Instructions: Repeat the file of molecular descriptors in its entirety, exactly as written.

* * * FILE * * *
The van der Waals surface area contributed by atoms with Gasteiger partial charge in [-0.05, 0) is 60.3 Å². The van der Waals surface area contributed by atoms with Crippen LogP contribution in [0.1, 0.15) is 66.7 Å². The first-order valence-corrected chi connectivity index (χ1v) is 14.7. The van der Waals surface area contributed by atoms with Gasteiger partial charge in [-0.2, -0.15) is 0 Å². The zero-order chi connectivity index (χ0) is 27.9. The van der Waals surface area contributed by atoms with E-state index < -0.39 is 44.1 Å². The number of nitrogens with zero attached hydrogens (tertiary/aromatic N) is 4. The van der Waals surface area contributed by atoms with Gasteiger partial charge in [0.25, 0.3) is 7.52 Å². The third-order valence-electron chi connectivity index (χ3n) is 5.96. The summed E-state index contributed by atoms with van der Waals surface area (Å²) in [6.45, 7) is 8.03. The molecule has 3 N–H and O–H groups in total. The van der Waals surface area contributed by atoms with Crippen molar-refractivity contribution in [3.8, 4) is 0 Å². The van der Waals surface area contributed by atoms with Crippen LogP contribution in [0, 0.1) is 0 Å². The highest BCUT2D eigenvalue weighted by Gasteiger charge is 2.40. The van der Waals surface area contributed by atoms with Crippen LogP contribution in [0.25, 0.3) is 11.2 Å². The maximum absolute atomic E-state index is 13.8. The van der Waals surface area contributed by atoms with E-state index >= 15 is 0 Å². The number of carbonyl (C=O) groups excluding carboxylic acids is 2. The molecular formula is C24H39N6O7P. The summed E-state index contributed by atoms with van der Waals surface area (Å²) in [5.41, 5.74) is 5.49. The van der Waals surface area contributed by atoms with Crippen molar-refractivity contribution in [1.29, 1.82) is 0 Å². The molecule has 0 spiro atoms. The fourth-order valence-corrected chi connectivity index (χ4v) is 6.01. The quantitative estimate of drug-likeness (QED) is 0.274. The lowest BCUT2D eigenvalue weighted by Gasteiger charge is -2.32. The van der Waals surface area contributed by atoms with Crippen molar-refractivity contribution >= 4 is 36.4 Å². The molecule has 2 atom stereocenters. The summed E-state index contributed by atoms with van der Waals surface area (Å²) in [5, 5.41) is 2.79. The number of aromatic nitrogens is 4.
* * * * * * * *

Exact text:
The van der Waals surface area contributed by atoms with Gasteiger partial charge in [-0.05, 0) is 60.3 Å². The van der Waals surface area contributed by atoms with Crippen LogP contribution in [0.1, 0.15) is 66.7 Å². The first-order valence-corrected chi connectivity index (χ1v) is 14.7. The van der Waals surface area contributed by atoms with Gasteiger partial charge in [-0.2, -0.15) is 0 Å². The zero-order chi connectivity index (χ0) is 27.9. The van der Waals surface area contributed by atoms with E-state index < -0.39 is 44.1 Å². The number of nitrogens with zero attached hydrogens (tertiary/aromatic N) is 4. The van der Waals surface area contributed by atoms with Gasteiger partial charge in [0.25, 0.3) is 7.52 Å². The third-order valence-electron chi connectivity index (χ3n) is 5.96. The summed E-state index contributed by atoms with van der Waals surface area (Å²) in [6.45, 7) is 8.03. The molecule has 3 N–H and O–H groups in total. The van der Waals surface area contributed by atoms with Crippen molar-refractivity contribution in [3.8, 4) is 0 Å². The van der Waals surface area contributed by atoms with Crippen LogP contribution in [0, 0.1) is 0 Å². The highest BCUT2D eigenvalue weighted by Gasteiger charge is 2.40. The van der Waals surface area contributed by atoms with Crippen LogP contribution in [0.25, 0.3) is 11.2 Å². The maximum absolute atomic E-state index is 13.8. The van der Waals surface area contributed by atoms with E-state index >= 15 is 0 Å². The number of carbonyl (C=O) groups excluding carboxylic acids is 2. The molecular formula is C24H39N6O7P. The summed E-state index contributed by atoms with van der Waals surface area (Å²) in [5.41, 5.74) is 5.49. The van der Waals surface area contributed by atoms with Crippen molar-refractivity contribution in [1.29, 1.82) is 0 Å². The molecule has 0 spiro atoms. The fourth-order valence-corrected chi connectivity index (χ4v) is 6.01. The quantitative estimate of drug-likeness (QED) is 0.274. The lowest BCUT2D eigenvalue weighted by Gasteiger charge is -2.32. The van der Waals surface area contributed by atoms with Crippen molar-refractivity contribution >= 4 is 36.4 Å². The molecule has 2 atom stereocenters. The summed E-state index contributed by atoms with van der Waals surface area (Å²) in [5, 5.41) is 2.79. The number of aromatic nitrogens is 4.